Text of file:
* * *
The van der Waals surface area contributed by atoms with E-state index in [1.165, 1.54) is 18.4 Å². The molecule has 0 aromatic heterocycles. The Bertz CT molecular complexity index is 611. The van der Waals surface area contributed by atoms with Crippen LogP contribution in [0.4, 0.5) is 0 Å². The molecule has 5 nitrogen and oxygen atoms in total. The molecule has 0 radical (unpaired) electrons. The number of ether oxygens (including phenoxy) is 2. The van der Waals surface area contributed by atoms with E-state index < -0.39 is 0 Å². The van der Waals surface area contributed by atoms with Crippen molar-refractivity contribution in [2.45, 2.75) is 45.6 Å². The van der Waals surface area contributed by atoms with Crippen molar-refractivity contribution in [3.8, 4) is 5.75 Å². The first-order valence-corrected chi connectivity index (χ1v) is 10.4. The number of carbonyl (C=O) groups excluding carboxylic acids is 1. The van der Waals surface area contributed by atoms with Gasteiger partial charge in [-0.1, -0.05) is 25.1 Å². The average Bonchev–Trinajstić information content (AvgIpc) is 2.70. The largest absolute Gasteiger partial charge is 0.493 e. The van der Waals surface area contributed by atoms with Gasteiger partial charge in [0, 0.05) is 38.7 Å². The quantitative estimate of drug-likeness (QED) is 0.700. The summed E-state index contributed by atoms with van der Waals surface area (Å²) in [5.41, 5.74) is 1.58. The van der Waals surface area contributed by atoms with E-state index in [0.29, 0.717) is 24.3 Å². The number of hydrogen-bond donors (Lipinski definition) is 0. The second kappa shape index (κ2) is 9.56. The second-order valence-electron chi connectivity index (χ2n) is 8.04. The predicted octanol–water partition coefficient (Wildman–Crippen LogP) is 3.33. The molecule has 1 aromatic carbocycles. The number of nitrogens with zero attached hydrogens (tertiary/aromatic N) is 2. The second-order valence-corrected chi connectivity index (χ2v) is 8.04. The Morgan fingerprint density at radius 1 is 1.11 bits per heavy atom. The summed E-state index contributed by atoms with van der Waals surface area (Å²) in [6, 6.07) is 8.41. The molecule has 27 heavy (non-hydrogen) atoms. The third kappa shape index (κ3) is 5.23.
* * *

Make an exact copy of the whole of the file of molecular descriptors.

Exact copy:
The van der Waals surface area contributed by atoms with E-state index in [1.165, 1.54) is 18.4 Å². The molecule has 0 aromatic heterocycles. The Bertz CT molecular complexity index is 611. The van der Waals surface area contributed by atoms with Crippen LogP contribution in [0.4, 0.5) is 0 Å². The molecule has 5 nitrogen and oxygen atoms in total. The molecule has 0 radical (unpaired) electrons. The number of ether oxygens (including phenoxy) is 2. The van der Waals surface area contributed by atoms with E-state index < -0.39 is 0 Å². The van der Waals surface area contributed by atoms with Crippen molar-refractivity contribution in [2.45, 2.75) is 45.6 Å². The van der Waals surface area contributed by atoms with Crippen molar-refractivity contribution in [3.8, 4) is 5.75 Å². The first-order valence-corrected chi connectivity index (χ1v) is 10.4. The number of carbonyl (C=O) groups excluding carboxylic acids is 1. The van der Waals surface area contributed by atoms with Gasteiger partial charge in [-0.1, -0.05) is 25.1 Å². The average Bonchev–Trinajstić information content (AvgIpc) is 2.70. The largest absolute Gasteiger partial charge is 0.493 e. The van der Waals surface area contributed by atoms with Gasteiger partial charge in [0, 0.05) is 38.7 Å². The quantitative estimate of drug-likeness (QED) is 0.700. The summed E-state index contributed by atoms with van der Waals surface area (Å²) in [5.41, 5.74) is 1.58. The van der Waals surface area contributed by atoms with E-state index in [0.29, 0.717) is 24.3 Å². The number of hydrogen-bond donors (Lipinski definition) is 0. The second kappa shape index (κ2) is 9.56. The second-order valence-electron chi connectivity index (χ2n) is 8.04. The predicted octanol–water partition coefficient (Wildman–Crippen LogP) is 3.33. The molecule has 1 aromatic carbocycles. The number of nitrogens with zero attached hydrogens (tertiary/aromatic N) is 2. The second-order valence-corrected chi connectivity index (χ2v) is 8.04. The Morgan fingerprint density at radius 1 is 1.11 bits per heavy atom. The summed E-state index contributed by atoms with van der Waals surface area (Å²) in [6, 6.07) is 8.41. The molecule has 27 heavy (non-hydrogen) atoms. The third kappa shape index (κ3) is 5.23.